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Published In: Tekhno-Botanicheskīĭ Slovar': na latinskom i rossīĭskom iazykakh. Sanktpeterburgie 99. 1820. (3 Aug 1820) (Tekhno-Bot. Slovar.) Name publication detail

Project Name Data (Last Modified On 8/11/2017)
Acceptance : Accepted
Project Data     (Last Modified On 8/10/2009)


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Contributed by David J. Bogler and George Yatskievych

Plants annual or perennial herbs, dioecious, sometimes aromatic, the sap not milky. Stems erect or twining, often with glandular hairs. Leaves opposite but usually alternate toward the stem tip, mostly long-petiolate. Stipules small, usually herbaceous, lanceolate to narrowly triangular, sometimes fused laterally, persistent. Leaf blades simple (and often lobed) or palmately compound, the margins sharply toothed, the surfaces with a variety of hairs and glands, cystoliths (calcium carbonate inclusions) commonly present at the base of hairs. Staminate inflorescences open axillary or less commonly terminal panicles with numerous flowers. Pistillate inflorescences dense axillary clusters or spikes, the flowers or pairs of flowers subtended by a bract and an additional closely surrounding smaller bract, these brown and scalelike at maturity, hairy and glandular. Flowers imperfect, incomplete, small and inconspicuous, hypogynous. Calyx of staminate flowers of 5 free sepals, these green or greenish white; that of pistillate flowers saclike, shorter than to nearly as long as and closely surrounding the ovary and fruit, unlobed, membranous to papery. Petals absent. Stamens 5 (absent in pistillate flowers), the filaments short, attached at or near the base of the anthers, the anthers dehiscing longitudinally. Pistil 1 per flower (absent in staminate flowers), the ovary superior, consisting of 2 fused carpels, with 1 locule, the placentation usually nearly apical. Style 1, very short, the stigmas 2, relatively long and slender, shed soon after flowering. Ovule 1. Fruits small achenes, not winged at the tip, surrounded by the persistent calyx. Seed 1, more or less spherical or nearly so (the embryo appearing curved or coiled but not always easily observed). Two genera, 4 species, North America, Europe, Asia; cultivated and introduced nearly worldwide.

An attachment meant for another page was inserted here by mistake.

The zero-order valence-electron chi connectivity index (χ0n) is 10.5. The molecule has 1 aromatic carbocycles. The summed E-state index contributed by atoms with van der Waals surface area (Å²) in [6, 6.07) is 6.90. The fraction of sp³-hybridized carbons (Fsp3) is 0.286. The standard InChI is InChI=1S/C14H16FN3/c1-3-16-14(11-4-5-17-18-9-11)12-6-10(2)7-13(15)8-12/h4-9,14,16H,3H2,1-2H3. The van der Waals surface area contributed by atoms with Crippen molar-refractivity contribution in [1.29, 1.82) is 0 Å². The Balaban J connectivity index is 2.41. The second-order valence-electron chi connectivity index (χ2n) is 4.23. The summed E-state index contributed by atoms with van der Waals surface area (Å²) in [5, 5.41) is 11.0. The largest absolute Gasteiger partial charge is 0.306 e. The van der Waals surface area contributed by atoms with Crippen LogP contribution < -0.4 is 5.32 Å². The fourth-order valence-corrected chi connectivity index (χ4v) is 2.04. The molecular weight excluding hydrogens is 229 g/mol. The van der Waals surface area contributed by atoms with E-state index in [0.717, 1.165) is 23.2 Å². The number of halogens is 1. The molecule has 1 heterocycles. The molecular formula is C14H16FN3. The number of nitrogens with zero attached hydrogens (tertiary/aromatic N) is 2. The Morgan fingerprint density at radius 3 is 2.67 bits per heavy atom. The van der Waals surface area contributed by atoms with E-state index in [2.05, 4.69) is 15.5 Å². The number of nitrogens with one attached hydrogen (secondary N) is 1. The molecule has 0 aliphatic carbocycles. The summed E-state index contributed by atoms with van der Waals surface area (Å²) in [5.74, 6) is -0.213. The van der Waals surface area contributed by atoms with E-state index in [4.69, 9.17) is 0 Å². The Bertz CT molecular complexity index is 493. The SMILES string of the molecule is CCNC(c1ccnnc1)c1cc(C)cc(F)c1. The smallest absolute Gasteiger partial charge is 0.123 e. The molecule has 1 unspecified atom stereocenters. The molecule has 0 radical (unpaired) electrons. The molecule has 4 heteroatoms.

Cannabis and Humulus form a natural lineage that generally is considered closely related to the Moraceae and Urticaceae, and often has been included in Moraceae. All species are wind pollinated with corresponding morphological adaptations (Miller, 1970). Staminate flowers release large quantities of wind-borne pollen, which can cause hay fever. The stigmas of pistillate flowers are elongate, exserted from the bracts, and equipped with dense, papillose hairs for catching the pollen. Dioecy in these plants is said to be regulated by inheritance of distinctive sex chromosomes, but it also is influenced by environmental conditions and seasonality, and staminate and/or bisexual flowers are produced occasionally on otherwise pistillate plants under certain conditions or toward the end of the growing season. The family is of considerable economic importance as a source of fiber from the stems, oils from the fruits, and drugs and flavorings from the glandular trichomes of the leaves and bracts.


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1 1. Stems erect, not twining; leaves palmately compound with 3–9 leaflets; stems and petioles lacking 2-armed hairs; fruiting clusters erect, not conelike ... 1. CANNABIS

2 1. Stems (and sometimes also petioles) twining; leaves simple or palmately lobed; stems and petioles strongly roughened with 2-armed hairs; fruiting clusters pendant, appearing conelike with enlarged, overlapping bracts ... 2. HUMULUS Humulus
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